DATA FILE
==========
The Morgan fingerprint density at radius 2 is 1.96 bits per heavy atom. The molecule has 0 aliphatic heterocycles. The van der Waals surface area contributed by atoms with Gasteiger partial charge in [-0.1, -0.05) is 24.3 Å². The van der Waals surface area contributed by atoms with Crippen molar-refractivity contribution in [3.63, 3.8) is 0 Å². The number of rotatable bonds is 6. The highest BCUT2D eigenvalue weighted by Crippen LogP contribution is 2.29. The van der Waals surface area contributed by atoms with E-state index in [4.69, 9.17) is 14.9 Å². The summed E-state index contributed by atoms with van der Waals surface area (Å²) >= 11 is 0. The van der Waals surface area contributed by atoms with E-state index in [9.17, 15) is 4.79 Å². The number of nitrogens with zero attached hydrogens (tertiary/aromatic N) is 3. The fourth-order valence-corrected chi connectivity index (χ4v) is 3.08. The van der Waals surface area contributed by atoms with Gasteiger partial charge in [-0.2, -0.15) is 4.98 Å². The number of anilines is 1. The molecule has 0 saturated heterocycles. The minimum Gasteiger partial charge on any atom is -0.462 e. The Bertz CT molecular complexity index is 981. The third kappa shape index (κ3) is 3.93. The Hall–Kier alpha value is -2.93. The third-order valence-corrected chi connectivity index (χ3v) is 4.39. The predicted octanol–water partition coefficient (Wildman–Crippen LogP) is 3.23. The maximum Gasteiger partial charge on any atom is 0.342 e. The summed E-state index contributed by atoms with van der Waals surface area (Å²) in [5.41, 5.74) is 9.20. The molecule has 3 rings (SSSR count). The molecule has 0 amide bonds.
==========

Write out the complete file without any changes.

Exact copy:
The Morgan fingerprint density at radius 2 is 1.96 bits per heavy atom. The molecule has 0 aliphatic heterocycles. The van der Waals surface area contributed by atoms with Gasteiger partial charge in [-0.1, -0.05) is 24.3 Å². The van der Waals surface area contributed by atoms with Crippen molar-refractivity contribution in [3.63, 3.8) is 0 Å². The number of rotatable bonds is 6. The highest BCUT2D eigenvalue weighted by Crippen LogP contribution is 2.29. The van der Waals surface area contributed by atoms with E-state index in [4.69, 9.17) is 14.9 Å². The summed E-state index contributed by atoms with van der Waals surface area (Å²) >= 11 is 0. The van der Waals surface area contributed by atoms with E-state index in [9.17, 15) is 4.79 Å². The number of nitrogens with zero attached hydrogens (tertiary/aromatic N) is 3. The fourth-order valence-corrected chi connectivity index (χ4v) is 3.08. The van der Waals surface area contributed by atoms with Gasteiger partial charge in [-0.2, -0.15) is 4.98 Å². The number of anilines is 1. The molecule has 0 saturated heterocycles. The minimum Gasteiger partial charge on any atom is -0.462 e. The Bertz CT molecular complexity index is 981. The third kappa shape index (κ3) is 3.93. The Hall–Kier alpha value is -2.93. The third-order valence-corrected chi connectivity index (χ3v) is 4.39. The predicted octanol–water partition coefficient (Wildman–Crippen LogP) is 3.23. The maximum Gasteiger partial charge on any atom is 0.342 e. The summed E-state index contributed by atoms with van der Waals surface area (Å²) in [5.41, 5.74) is 9.20. The molecule has 3 rings (SSSR count). The molecule has 0 amide bonds.